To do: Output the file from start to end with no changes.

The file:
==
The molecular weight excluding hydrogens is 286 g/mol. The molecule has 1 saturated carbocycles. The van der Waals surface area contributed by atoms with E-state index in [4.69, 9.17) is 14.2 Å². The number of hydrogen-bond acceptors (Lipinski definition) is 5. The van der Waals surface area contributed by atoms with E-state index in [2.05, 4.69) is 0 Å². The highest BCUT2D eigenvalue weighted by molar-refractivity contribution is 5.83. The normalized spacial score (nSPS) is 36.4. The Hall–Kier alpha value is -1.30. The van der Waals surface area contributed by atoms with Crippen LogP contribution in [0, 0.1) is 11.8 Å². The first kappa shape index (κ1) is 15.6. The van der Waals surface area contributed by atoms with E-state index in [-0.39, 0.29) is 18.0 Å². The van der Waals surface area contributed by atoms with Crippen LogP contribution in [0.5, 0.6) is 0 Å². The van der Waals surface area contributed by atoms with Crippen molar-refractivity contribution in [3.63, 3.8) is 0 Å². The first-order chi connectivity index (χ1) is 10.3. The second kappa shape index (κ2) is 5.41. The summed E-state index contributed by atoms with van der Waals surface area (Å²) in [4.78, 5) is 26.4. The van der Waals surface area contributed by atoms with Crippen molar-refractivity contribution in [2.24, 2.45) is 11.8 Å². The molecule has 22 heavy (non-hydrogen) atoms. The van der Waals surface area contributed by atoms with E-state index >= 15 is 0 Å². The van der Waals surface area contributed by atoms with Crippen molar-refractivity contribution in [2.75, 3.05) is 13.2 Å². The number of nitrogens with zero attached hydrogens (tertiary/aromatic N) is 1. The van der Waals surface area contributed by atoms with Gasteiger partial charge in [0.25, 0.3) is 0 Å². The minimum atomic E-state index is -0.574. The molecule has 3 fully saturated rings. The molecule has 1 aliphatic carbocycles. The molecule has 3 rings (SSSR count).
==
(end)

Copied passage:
The molecular weight excluding hydrogens is 286 g/mol. The molecule has 1 saturated carbocycles. The van der Waals surface area contributed by atoms with E-state index in [4.69, 9.17) is 14.2 Å². The number of hydrogen-bond acceptors (Lipinski definition) is 5. The van der Waals surface area contributed by atoms with E-state index in [2.05, 4.69) is 0 Å². The highest BCUT2D eigenvalue weighted by molar-refractivity contribution is 5.83. The normalized spacial score (nSPS) is 36.4. The Hall–Kier alpha value is -1.30. The van der Waals surface area contributed by atoms with Crippen LogP contribution in [0, 0.1) is 11.8 Å². The first kappa shape index (κ1) is 15.6. The van der Waals surface area contributed by atoms with E-state index in [-0.39, 0.29) is 18.0 Å². The van der Waals surface area contributed by atoms with Crippen LogP contribution in [0.5, 0.6) is 0 Å². The van der Waals surface area contributed by atoms with Crippen molar-refractivity contribution in [3.63, 3.8) is 0 Å². The first-order chi connectivity index (χ1) is 10.3. The second kappa shape index (κ2) is 5.41. The summed E-state index contributed by atoms with van der Waals surface area (Å²) in [4.78, 5) is 26.4. The van der Waals surface area contributed by atoms with Crippen molar-refractivity contribution in [2.24, 2.45) is 11.8 Å². The molecule has 22 heavy (non-hydrogen) atoms. The van der Waals surface area contributed by atoms with E-state index >= 15 is 0 Å². The van der Waals surface area contributed by atoms with Crippen molar-refractivity contribution in [2.75, 3.05) is 13.2 Å². The number of nitrogens with zero attached hydrogens (tertiary/aromatic N) is 1. The van der Waals surface area contributed by atoms with Gasteiger partial charge in [0.25, 0.3) is 0 Å². The minimum atomic E-state index is -0.574. The molecule has 3 fully saturated rings. The molecule has 1 aliphatic carbocycles. The molecule has 3 rings (SSSR count).